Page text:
Leaked slides reveal Haswell graphics options for mobile CPUs

As Haswell approaches, details are leaking out about what we can expect and when. The latest trickle comes from VR-Zone's Chinese site, which has published information on the various integrated graphics options for Intel's next-gen mobile chips. Desktop versions of Haswell will be limited to GT2 versions of the integrated GPU, but there's some variety on the mobile front.

According to official-looking documents posted on the site, the fastest version of Haswell's built-in GPU will be known as the Intel HD Graphics 5200. This flavor will use the GT3 version of the integrated graphics processor paired with dedicated memory on the CPU package, and it'll apparently be restricted to high-performance notebooks. Ultrabooks will get the HD Graphics 5100 and 5000, which will share the GT3 core but won't employ on-package memory.

As they are on the desktop, GT2 versions of Haswell will be part of the HD Graphics 4000 family. 4200 and 4400 variants will hit ultrabooks, and a 4600 version is coming for beefier notebooks.

VR-Zone doesn't have details on the relative performance of the various graphics configurations, but it does outline which ones will come with which ultrabook-bound CPUs. The site also has full specifications for a pair of high-end i7 parts with HD 5200 GPUs. It looks like the top-of-the-line model will be the Core i7-4950HQ, which purportedly boasts four cores clocked at 2.4GHz with a 3.6GHz Turbo peak. The integrated graphics will scale from 200-1300MHz, just like on the i7-4850HQ. That chip is otherwise identical apart from its CPU clock speeds, which are 100MHz lower. Both i7s have a 47W thermal envelope that rules out use in ultra-slim notebooks.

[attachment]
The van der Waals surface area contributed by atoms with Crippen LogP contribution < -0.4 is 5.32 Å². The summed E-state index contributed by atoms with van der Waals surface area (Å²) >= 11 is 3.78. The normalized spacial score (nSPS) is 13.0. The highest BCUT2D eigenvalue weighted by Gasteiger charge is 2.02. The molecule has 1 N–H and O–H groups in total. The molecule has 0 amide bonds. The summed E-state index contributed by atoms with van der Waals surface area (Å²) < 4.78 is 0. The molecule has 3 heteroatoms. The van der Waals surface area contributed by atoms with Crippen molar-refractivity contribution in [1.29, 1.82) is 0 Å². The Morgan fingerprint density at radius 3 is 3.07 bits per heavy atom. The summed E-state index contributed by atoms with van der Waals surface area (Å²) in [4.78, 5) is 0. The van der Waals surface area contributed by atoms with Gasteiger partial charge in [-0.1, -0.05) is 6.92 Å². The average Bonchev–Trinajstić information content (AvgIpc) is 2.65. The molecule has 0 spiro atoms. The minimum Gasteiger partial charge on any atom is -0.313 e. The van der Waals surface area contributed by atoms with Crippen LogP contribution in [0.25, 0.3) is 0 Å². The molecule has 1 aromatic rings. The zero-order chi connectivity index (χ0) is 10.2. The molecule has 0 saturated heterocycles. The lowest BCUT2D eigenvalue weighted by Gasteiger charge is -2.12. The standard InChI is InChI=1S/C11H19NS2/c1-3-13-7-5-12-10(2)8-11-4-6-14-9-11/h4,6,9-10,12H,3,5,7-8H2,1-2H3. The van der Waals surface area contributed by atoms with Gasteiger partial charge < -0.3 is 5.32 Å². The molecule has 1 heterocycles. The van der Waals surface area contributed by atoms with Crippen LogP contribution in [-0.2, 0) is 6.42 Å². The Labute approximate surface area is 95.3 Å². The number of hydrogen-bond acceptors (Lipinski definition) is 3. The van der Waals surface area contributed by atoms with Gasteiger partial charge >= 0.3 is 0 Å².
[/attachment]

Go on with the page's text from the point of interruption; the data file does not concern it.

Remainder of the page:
The HQ models may not be the only 47W chips in the Haswell lineup. CPU-World says we'll see MQ derivatives with slower HD 4600 graphics. Those processors will reportedly trade faster integrated GPUs for a 400MHz boost in base CPU frequency and a 200MHz increase in max Turbo speeds. The lower model numbers suggest Intel is keen to emphasize integrated graphics performance with its new processors.

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